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News Community Musician with ties to Macon County to perform at Orange Peel

Rising country music star and North Georgia native Corey Smith will be returning to the Orange Peel in Asheville on Dec. 29 to perform for what he says must be the dozenth time.

The small-town boy from Jefferson, Ga., started his professional career as a high school social studies teacher while moonlighting as a musician before deciding to become a fulltime, professional singer-songwriter when he was 28.

With nearly a decade passing since he decided to make the leap to full-time musician, Smith has demanded national attention and has grown a fan-base comparable to any rising mainstream artist. Smith, who was referred to as a $4 million musician in 2007, has continued to grow his fan base and build his reputation by taking it back to the basics.

Corey Smith - Photo by Lisa CarpenterRising country music star and North Georgia native Corey Smith will be returning to the Orange Peel in Asheville on Dec. 29 to perform for what he says must be the dozenth time.

The small-town boy from Jefferson, Ga., started his professional career as a high school social studies teacher while moonlighting as a musician before deciding to become a fulltime, professional singer-songwriter when he was 28.

With nearly a decade passing since he decided to make the leap to full-time musician, Smith has demanded national attention and has grown a fan-base comparable to any rising mainstream artist. Smith, who was referred to as a $4 million musician in 2007, has continued to grow his fan base and build his reputation by taking it back to the basics.

The self-made artist classifies his music, which is generally deliberative, biographical songs with a sorta-country twang about drinking, growing up in the south, love and his younger years, as being progressive. “Well, it is hard to say what type of music I produce,” said Smith. “I guess it is more country than anything else, I like to call it progressive country. I don't really care what anyone calls it, I just hope that people like it.”

When Smith was in middle school, he and his mother moved to Clayton, Ga. He remained in Clayton until high school, when he moved back to Jefferson. “I feel at home in the mountains,” said Smith. “I have spent a lot of my life in Rabun County and have family that still live there and up in Macon [County] N.C. I have spent a lot of time in Highlands over the years, too.”

Smith was recently named one of country music’s hottest new artists by Country Weekly and Music Row Magazine and was featured on the cover of Pollstar as a Hotstar Top Artist. A pure singer-songwriter, who owns every word of every song in his catalogue, Smith is in a league of his own in the country world and commands the maturity and confidence to connect with crowds like few others can. His newest release, “Live in Chattanooga,” showcases songs from across all seven of his previous albums and demonstrates how he has managed to evolve stylistically while maintaining a powerful bond with his fans.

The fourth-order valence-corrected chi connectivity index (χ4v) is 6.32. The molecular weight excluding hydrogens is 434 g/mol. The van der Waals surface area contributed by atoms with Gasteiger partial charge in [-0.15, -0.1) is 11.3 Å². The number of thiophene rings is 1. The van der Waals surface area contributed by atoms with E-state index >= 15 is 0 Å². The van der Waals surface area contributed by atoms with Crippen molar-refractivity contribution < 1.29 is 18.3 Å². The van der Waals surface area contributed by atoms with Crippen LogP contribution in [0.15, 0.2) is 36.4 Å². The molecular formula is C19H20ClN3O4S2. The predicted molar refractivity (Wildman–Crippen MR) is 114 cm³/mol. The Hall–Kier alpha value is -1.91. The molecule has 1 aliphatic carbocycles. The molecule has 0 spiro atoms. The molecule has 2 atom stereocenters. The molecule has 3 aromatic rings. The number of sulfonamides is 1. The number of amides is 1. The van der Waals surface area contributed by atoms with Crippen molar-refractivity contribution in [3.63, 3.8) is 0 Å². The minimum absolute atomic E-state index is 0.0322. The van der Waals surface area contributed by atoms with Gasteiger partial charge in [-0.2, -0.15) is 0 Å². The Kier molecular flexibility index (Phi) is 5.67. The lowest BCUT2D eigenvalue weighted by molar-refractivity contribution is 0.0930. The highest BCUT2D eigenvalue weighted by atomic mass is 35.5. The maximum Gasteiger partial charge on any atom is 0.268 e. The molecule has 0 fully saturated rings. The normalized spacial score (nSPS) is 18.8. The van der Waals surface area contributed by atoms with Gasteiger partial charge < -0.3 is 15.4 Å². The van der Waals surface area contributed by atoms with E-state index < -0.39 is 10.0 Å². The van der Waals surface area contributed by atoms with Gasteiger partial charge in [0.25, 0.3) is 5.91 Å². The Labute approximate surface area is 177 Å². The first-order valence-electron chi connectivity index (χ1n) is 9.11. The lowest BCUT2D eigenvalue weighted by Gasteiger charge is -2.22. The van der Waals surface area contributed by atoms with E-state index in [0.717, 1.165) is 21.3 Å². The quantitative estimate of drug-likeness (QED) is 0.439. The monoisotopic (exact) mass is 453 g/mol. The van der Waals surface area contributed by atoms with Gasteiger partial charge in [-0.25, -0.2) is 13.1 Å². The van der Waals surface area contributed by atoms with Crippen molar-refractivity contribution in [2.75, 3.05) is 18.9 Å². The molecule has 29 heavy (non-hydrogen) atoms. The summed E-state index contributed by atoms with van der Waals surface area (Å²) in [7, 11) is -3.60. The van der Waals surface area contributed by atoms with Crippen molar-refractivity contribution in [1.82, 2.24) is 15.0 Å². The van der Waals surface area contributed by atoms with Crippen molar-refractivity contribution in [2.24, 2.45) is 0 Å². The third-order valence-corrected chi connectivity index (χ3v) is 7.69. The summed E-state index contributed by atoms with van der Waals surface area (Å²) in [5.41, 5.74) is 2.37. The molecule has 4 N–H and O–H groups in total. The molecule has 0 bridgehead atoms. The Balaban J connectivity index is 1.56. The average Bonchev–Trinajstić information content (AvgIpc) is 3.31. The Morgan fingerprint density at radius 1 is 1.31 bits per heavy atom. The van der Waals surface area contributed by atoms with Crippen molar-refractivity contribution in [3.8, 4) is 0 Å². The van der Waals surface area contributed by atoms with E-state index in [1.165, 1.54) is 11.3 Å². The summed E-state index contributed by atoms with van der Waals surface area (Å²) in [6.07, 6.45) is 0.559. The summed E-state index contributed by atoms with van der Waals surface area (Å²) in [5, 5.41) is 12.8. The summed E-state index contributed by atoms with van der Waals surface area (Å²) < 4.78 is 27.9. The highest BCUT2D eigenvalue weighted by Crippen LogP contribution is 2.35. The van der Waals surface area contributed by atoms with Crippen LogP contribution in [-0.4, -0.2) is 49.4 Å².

With eight albums to his credit, Smith said that his favorite music is always the album he is working on. “No matter what, my favorite album is always what I am currently working on,” he said. “I am always evolving as an artist and I don't think I would be doing my job if I wasn't working to improve.”

Before breaking into the music industry, Smith spent his early life in front of a classroom of students teaching social studies, a skill which he believes he still uses today. “I guess the biggest difference between teaching and performing is that one is a lot cooler than the other,” Smith joked. “But seriously, I look at performing as a way of teaching from a much larger platform. The stuff that I am teaching now through my music may not always be stuff that people get and some people won’t get it unless they dig deep, but when people do get it and tell me they understand what I was trying to get across – well, that is just great. There isn't anything better than that.”

Smith has commanded much of his fame through constant touring, especially in college towns in the southeast. Even with performance after performance, the devoted father makes it a point to stay close and grounded to his family. “I probably am on the road 120-130 days out of the year, and mostly on weekends” said Smith. “Since I am gone for weekend shows usually Wednesday through Sunday, I do get to be home a lot. I make it a point not to be gone for more than four days at a time. It keeps me healthier and it is better for my career.”

Because Smith has taken such a unique path to stardom, he is often plagued with the question of what would he change or how he would do things different. “I have made a lot of mistakes, one being putting off becoming an artist, but the only mistakes you regret are the ones you don't learn from, so I don't regret anything of it. I just try to stay focus on the future.

In between a jam-packed touring schedule, Smith is currently working on his next album, which he thinks will be the best one yet. “When I go back and listen to the ‘Broken Road,’ I hear a lot of tension in my music,” said Smith. “I was struggling with doing the type of music I wanted to do and doing stuff that was going to meet other people's expectations. I had to find a balance in what I wanted and what everyone else wanted. What I am working on right now, the ‘Junkyard Revival,’ is almost finished and am much happier with it.”

The doors for Smith's Asheville show open at 8 p.m. on Dec. 29 and tickets are $20. “I have performed at the Orange Peel more times than I can count,” said Smith. “I am really looking forward to coming back to the mountains.





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